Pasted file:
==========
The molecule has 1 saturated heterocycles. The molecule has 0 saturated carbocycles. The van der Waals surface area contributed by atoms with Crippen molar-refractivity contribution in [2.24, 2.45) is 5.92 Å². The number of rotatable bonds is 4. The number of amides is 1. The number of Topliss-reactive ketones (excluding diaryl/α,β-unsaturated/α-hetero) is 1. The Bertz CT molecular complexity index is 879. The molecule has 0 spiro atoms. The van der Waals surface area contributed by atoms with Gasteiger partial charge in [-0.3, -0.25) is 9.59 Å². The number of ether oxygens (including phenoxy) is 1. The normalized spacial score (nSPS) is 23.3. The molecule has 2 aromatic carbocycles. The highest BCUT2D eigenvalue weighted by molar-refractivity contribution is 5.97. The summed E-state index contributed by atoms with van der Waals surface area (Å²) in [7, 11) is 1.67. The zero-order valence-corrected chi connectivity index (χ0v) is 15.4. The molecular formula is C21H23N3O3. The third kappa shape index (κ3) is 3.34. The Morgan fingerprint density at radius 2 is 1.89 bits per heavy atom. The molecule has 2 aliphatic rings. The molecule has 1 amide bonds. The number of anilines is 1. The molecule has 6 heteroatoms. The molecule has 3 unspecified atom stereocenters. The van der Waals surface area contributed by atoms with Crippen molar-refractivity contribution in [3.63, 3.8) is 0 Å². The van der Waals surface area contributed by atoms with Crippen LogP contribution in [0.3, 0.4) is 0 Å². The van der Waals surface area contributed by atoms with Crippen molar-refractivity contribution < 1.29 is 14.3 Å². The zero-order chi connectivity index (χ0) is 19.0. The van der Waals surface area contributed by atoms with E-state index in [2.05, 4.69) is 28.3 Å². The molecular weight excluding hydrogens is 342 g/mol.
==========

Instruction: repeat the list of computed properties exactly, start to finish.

The molecule has 1 saturated heterocycles. The molecule has 0 saturated carbocycles. The van der Waals surface area contributed by atoms with Crippen molar-refractivity contribution in [2.24, 2.45) is 5.92 Å². The number of rotatable bonds is 4. The number of amides is 1. The number of Topliss-reactive ketones (excluding diaryl/α,β-unsaturated/α-hetero) is 1. The Bertz CT molecular complexity index is 879. The molecule has 0 spiro atoms. The van der Waals surface area contributed by atoms with Gasteiger partial charge in [-0.3, -0.25) is 9.59 Å². The number of ether oxygens (including phenoxy) is 1. The normalized spacial score (nSPS) is 23.3. The molecule has 2 aromatic carbocycles. The highest BCUT2D eigenvalue weighted by molar-refractivity contribution is 5.97. The summed E-state index contributed by atoms with van der Waals surface area (Å²) in [7, 11) is 1.67. The zero-order valence-corrected chi connectivity index (χ0v) is 15.4. The molecular formula is C21H23N3O3. The third kappa shape index (κ3) is 3.34. The Morgan fingerprint density at radius 2 is 1.89 bits per heavy atom. The molecule has 2 aliphatic rings. The molecule has 1 amide bonds. The number of anilines is 1. The molecule has 6 heteroatoms. The molecule has 3 unspecified atom stereocenters. The van der Waals surface area contributed by atoms with Crippen molar-refractivity contribution in [3.63, 3.8) is 0 Å². The van der Waals surface area contributed by atoms with Crippen LogP contribution in [0.3, 0.4) is 0 Å². The van der Waals surface area contributed by atoms with Crippen molar-refractivity contribution < 1.29 is 14.3 Å². The zero-order chi connectivity index (χ0) is 19.0. The van der Waals surface area contributed by atoms with E-state index in [2.05, 4.69) is 28.3 Å². The molecular weight excluding hydrogens is 342 g/mol.